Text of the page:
Increased efforts by the Census Bureau to reach Native Americans and other populations appear to be paying off. By taking a government-to-government approach with tribes, the bureau hoped to inspire them to take ownership of the process — and Washington's Tulalip Tribes are a leading example.

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Several times a week, Tulalip Reservation resident Roberta Belanich gathers her questionnaires and heads out to the homes of neighbors who haven’t returned their Census 2010 forms.

Belanich is an Alaska Native, a member of the Haida and Tlingit tribes, but came to the reservation in Marysville through marriage in 1981. She remembers when a nearby hill was all trees. “Now it’s all houses,” she said. “That’s all happened in the last 10 years.”

Little more than half the reservation’s residents took part in the 2000 count, reflecting a long pattern of nonparticipation among Native Americans whose deep-rooted skepticism of the federal government, among other factors, has made them historically one of the country’s most undercounted groups. The issue is especially keen on reservations, where the U.S. Census Bureau estimated it had undercounted the population by more than 12 percent in 1990.

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“If anybody should feel a disconnect from the government, it’s Native Americans,” said Deni Luna of the bureau’s regional center in Seattle. “… There’s still this feeling of, ‘Don’t trust the government, because this is how we got wiped out.’ “

Locally grown, door-to-door enumerators such as Belanich are part of the bureau’s efforts to change that.

The outreach efforts seem to be paying off for the bureau, which in 2000 reduced to less than 1 percent its estimated undercount of American Indians and Alaska Natives living on reservations.

That was similar to undercount figures for the nation’s Hispanic population and less than the nearly 2 percent estimated undercount for the black population.

This time around, the bureau looks to continue that success.

Locally, tribes such as the Muckleshoot, Puyallup, Lummi and Quinault are returning their census forms in greater numbers, but maybe none more so than the Tulalip Tribes, whose return rate by last month had hit 70 percent — even before enumerators such as Belanich hit the streets. In 2000, the Tulalip final return rate was 54 percent. The rate reflects everyone living on the reservation, including nontribal members.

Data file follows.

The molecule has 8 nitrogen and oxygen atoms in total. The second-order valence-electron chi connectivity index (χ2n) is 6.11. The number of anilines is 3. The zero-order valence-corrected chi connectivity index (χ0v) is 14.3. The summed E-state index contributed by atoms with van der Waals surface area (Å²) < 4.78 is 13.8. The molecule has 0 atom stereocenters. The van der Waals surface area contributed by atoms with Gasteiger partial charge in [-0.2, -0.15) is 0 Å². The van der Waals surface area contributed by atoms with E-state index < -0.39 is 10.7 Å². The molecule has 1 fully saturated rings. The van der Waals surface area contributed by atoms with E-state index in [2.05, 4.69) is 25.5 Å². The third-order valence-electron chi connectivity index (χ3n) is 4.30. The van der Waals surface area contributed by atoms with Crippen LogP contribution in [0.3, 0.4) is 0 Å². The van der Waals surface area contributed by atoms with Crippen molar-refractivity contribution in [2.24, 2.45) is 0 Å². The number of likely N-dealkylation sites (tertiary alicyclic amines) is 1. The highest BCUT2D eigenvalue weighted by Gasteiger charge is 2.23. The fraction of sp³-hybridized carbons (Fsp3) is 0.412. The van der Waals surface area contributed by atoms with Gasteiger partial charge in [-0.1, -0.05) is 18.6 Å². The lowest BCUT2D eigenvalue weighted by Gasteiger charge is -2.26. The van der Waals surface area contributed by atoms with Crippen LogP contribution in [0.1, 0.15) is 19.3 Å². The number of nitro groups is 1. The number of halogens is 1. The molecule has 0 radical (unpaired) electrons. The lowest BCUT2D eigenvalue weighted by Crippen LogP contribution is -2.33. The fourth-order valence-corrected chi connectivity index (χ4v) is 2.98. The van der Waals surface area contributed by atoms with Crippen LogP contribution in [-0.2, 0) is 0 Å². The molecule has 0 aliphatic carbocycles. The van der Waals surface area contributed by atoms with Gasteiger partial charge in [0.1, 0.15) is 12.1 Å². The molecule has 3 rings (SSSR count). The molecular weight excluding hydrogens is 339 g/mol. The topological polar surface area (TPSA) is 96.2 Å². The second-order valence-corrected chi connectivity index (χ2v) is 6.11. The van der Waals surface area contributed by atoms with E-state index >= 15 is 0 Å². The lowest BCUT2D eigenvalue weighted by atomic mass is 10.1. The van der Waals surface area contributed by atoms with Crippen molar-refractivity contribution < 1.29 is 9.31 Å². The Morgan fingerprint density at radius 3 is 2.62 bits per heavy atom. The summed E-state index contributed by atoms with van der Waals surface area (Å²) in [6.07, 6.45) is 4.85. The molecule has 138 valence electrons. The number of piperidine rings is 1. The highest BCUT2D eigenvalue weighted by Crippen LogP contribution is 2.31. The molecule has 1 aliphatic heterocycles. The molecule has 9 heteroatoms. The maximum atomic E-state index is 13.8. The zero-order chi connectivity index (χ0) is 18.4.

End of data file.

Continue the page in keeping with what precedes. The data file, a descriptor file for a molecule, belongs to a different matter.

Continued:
Next Thursday, the Tulalip Tribes plan a news conference to thank the bureau for its efforts. “We’re deeply appreciative of the Census Bureau for understanding that Indian Country was underrepresented 10 years ago,” said tribal Chairman Mel Sheldon.

At first Belanich took the $17.50-an-hour, part-time job just for extra income, but she said she now sees the importance of what she’s doing. “I didn’t realize that finding out how many people live in certain areas and stuff could help with the schools and roads,” she said.

Accurate population counts, she found out, help tribes receive their fair share of federal funds. That’s her message as she goes door to door now: You want better land use? Speedy emergency assistance? Health and education services? Then fill out your census forms.

Few households have balked, she said. One woman, ill, didn’t want to be troubled; another insisted she’d already sent her form in. “Everyone else was pretty cooperative,” she said. “It was just, like, they forgot.”

Reversing trend

Nationwide, census participation rates declined across the board from 1970 to 1990. Heading into its 2000 count, the bureau began widespread outreach efforts aimed at hard-to-count communities and made its first gains in 30 years.